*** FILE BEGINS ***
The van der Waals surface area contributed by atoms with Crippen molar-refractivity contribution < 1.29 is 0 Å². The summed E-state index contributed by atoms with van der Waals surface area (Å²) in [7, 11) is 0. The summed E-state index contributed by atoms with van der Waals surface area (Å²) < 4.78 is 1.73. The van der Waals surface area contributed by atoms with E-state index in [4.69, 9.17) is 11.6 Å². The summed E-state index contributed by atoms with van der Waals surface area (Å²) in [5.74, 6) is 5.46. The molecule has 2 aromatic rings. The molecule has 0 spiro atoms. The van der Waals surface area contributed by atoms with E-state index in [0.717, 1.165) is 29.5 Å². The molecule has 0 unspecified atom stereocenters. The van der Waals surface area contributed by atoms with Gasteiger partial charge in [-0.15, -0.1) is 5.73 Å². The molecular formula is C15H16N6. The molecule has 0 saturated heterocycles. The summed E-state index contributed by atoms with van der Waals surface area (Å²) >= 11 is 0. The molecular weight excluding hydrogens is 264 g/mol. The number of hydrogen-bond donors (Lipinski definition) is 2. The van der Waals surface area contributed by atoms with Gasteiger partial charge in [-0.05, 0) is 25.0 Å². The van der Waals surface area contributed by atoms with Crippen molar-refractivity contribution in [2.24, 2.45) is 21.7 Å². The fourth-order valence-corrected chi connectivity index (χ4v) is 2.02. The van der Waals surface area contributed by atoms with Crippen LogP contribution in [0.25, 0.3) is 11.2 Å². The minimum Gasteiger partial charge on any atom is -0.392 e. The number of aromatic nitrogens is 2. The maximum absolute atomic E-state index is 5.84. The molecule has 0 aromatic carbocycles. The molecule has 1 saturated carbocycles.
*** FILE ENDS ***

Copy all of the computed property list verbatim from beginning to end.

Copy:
The van der Waals surface area contributed by atoms with Crippen molar-refractivity contribution < 1.29 is 0 Å². The summed E-state index contributed by atoms with van der Waals surface area (Å²) in [7, 11) is 0. The summed E-state index contributed by atoms with van der Waals surface area (Å²) < 4.78 is 1.73. The van der Waals surface area contributed by atoms with E-state index in [4.69, 9.17) is 11.6 Å². The summed E-state index contributed by atoms with van der Waals surface area (Å²) in [5.74, 6) is 5.46. The molecule has 2 aromatic rings. The molecule has 0 spiro atoms. The van der Waals surface area contributed by atoms with E-state index in [0.717, 1.165) is 29.5 Å². The molecule has 0 unspecified atom stereocenters. The van der Waals surface area contributed by atoms with Gasteiger partial charge in [-0.15, -0.1) is 5.73 Å². The molecular formula is C15H16N6. The molecule has 0 saturated heterocycles. The summed E-state index contributed by atoms with van der Waals surface area (Å²) >= 11 is 0. The molecular weight excluding hydrogens is 264 g/mol. The number of hydrogen-bond donors (Lipinski definition) is 2. The van der Waals surface area contributed by atoms with Gasteiger partial charge in [-0.05, 0) is 25.0 Å². The van der Waals surface area contributed by atoms with Crippen molar-refractivity contribution in [2.24, 2.45) is 21.7 Å². The fourth-order valence-corrected chi connectivity index (χ4v) is 2.02. The van der Waals surface area contributed by atoms with Crippen LogP contribution in [0.25, 0.3) is 11.2 Å². The minimum Gasteiger partial charge on any atom is -0.392 e. The number of aromatic nitrogens is 2. The maximum absolute atomic E-state index is 5.84. The molecule has 0 aromatic carbocycles. The molecule has 1 saturated carbocycles.